As security forces in France and elsewhere in Europe hunt those involved in Friday's coordinated attacks in Paris, conspiracy theories have been taking root online attempting to provide an alternative explanation for what happened. 

The Islamic State of Iraq and the Levant (ISIL) claimed responsibility for the shootings and suicide bombings at a number of locations across the French capital, which killed 129 people and wounded hundreds of others.

France has not hesitated in placing blame squarely on the armed group, and has upped its bombing campaign against ISIL in Syria in response.


 

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But that has not prevented the spread of conspiracy theories online purporting to offer evidence disputing the accepted account of what happened.

On YouTube, several videos published shortly after the attacks claiming to expose the alleged "hoax" have picked up hundreds of thousands of views each.

Many who doubt the official narrative have focused their attention on the French police's discovery of a forged Syrian passport believed to have been carried by one of the suicide bombers who blew himself up outside Stade de France.

Some Facebook and Twitter users questioned how a passport the attacker was carrying could survive a blast, given it was made of paper.

Memes that spread shortly after the attacks suggested that passports should be used as body armour given their supposed resistance to explosives.

Al Jazeera spoke to explosives and forensic experts, who offered an explanation for how a paper document could survive a suicide blast despite close proximity to the bomber.

Philip Gill, an expert on explosives and munitions at Cranfield University in Bedford, England, said a bomb of the type suspected to have been used would normally only destroy materials directly in contact with it.

"If the passport might have been in a backpack or coat pocket, the distance would have been far enough for it to avoid the initial intensity of the blast," he said.

"A good way of thinking about most explosive materials is as a wave generating a lot of rapidly expanding gas, which isn't necessarily going to combust materials it comes into contact with.

"The Hollywood representation is not true … it might shred materials and push them, but it wouldn't necessarily set them on fire," Gill said.


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John Bond, a lecturer in Criminology at Leicester University and former police forensic expert, told Al Jazeera the shockwave created by the explosion would simply carry away small objects such as passports provided it avoided coming into contact with projectiles. 

"In the case of a passport, if it escaped being damaged by material projected by or from the explosion, then I would expect it, being fairly light and flexible, to be carried along by the wave emanating from the explosion," said Bond.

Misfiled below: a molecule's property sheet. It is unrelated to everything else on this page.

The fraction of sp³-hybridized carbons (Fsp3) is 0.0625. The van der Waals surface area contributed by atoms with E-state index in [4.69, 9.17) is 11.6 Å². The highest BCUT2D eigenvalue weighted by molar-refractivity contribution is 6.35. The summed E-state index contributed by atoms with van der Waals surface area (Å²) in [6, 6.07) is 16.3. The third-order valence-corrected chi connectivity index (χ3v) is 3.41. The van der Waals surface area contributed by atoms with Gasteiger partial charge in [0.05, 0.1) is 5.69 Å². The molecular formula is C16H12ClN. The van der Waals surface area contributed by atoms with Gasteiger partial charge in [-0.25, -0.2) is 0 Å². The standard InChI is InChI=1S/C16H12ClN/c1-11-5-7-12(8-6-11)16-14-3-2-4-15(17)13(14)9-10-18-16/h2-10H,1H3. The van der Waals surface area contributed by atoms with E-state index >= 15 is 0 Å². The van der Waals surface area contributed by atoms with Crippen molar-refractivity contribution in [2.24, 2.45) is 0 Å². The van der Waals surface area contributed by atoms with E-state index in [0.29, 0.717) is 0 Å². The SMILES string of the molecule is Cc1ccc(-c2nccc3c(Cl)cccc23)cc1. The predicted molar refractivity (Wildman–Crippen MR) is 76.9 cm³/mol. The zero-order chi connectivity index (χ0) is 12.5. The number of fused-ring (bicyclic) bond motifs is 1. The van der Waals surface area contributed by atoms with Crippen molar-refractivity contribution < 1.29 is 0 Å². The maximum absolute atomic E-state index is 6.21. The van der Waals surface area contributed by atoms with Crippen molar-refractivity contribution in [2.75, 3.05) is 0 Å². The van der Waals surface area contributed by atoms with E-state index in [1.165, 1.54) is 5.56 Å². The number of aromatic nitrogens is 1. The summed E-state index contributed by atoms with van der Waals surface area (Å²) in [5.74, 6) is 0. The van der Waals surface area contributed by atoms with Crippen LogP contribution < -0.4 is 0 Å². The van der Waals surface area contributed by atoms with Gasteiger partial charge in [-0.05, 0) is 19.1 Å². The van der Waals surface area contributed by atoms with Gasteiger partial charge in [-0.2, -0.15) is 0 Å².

Beyond scepticism about how the passport survived the blast, one piece of purported evidence used by the conspiracy theorists has been harder to explain.

Two days before the attacks, a little known Twitter account with the handle "PZfeed" posted a tweet that appeared to show foreknowledge of the attacks, with a death toll remarkably close to the one in Paris.

"BREAKING: Death toll from Paris terror attack rises to at least 120 with 270 others injured," the tweet dated November 11 reads.

The post has clocked nearly 10,000 retweets since the attack and has been seized upon by conspiracy theorists. 

However, users on Reddit have offered an explanation on how such a seemingly prescient tweet could have come about.

User 'burningempires' pointed out the account appeared to be a bot randomly merging headlines from news stories.

The account had merged a headline about the attacks on Charlie Hebdo's Paris offices in January, with one about an attack on a mosque in Nigeria last year that left more than 120 people dead.

The publication of the tweet so close to the attacks appears to be a coincidence.


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The appearance of conspiracy theories after attacks such as the one in Paris last Friday is not a recent phenomenon.

The attacks on New York and Washington DC by al-Qaeda on September 11, 2001, gave rise to the "truther" movement, which accused the US government of complicity in the attack. A similar movement formed after the attacks on London in 2005.

Social psychologist Karen Douglas from the University of Kent told Al Jazeera such ideas emerge from a sense of uncertainty after tragedies such as Paris.

"Conspiracy theories may allow people to regain a sense of power because they provide a concrete explanation for what might have happened.

"They emerge for such events maybe because the events are so significant that only large explanations will seem satisfactory.

"Explaining the events as the result of a terrorist group does not seem as justified as explaining it as the acts of much larger groups such as governments. This is known as the proportionality bias."

Viren Swami, a lecturer in psychology at Anglia Ruskin University, told Al Jazeera questioning details of an event should not be conflated with a conspiracy theory. 

 Tracking down the Paris attackers

"Questioning how a paper document survived a blast seems to me like a fair question. Suggesting that the Paris terrorist attacks were a false flag operation, on the other hand, does fit the description of a conspiracy theory. 

"Why do conspiracy theories emerge so quickly?

"In the aftermath of stressful and traumatic events such as the one in Paris, some people may prefer explanations that either fit their worldview … or provide a simplistic explanation of something that is otherwise very difficult to comprehend."

Follow Shafik Mandhai on Twitter: @ShafikFM

French police launched raids to capture suspected accomplices on Wednesday [Phillipe Wojazer/Reuters]

Source: Al Jazeera